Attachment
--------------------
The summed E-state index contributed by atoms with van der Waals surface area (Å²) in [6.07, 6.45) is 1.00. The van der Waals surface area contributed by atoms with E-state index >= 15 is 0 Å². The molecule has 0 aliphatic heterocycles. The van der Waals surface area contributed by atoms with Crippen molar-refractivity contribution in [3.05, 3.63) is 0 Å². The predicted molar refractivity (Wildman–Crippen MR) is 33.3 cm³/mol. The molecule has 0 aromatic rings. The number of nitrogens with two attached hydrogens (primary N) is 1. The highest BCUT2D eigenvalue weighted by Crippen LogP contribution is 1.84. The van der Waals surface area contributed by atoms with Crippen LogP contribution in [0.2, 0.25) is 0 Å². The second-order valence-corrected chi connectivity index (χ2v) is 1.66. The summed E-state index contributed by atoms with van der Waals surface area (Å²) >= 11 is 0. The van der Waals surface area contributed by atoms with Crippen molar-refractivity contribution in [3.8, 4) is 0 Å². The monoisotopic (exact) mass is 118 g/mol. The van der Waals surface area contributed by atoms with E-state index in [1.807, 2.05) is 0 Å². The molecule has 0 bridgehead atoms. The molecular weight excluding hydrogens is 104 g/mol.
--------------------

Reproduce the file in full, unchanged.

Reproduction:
The summed E-state index contributed by atoms with van der Waals surface area (Å²) in [6.07, 6.45) is 1.00. The van der Waals surface area contributed by atoms with E-state index >= 15 is 0 Å². The molecule has 0 aliphatic heterocycles. The van der Waals surface area contributed by atoms with Crippen molar-refractivity contribution in [3.05, 3.63) is 0 Å². The predicted molar refractivity (Wildman–Crippen MR) is 33.3 cm³/mol. The molecule has 0 aromatic rings. The number of nitrogens with two attached hydrogens (primary N) is 1. The highest BCUT2D eigenvalue weighted by Crippen LogP contribution is 1.84. The van der Waals surface area contributed by atoms with Crippen LogP contribution in [0.2, 0.25) is 0 Å². The second-order valence-corrected chi connectivity index (χ2v) is 1.66. The summed E-state index contributed by atoms with van der Waals surface area (Å²) >= 11 is 0. The van der Waals surface area contributed by atoms with Crippen molar-refractivity contribution in [3.8, 4) is 0 Å². The monoisotopic (exact) mass is 118 g/mol. The van der Waals surface area contributed by atoms with E-state index in [1.807, 2.05) is 0 Å². The molecule has 0 bridgehead atoms. The molecular weight excluding hydrogens is 104 g/mol.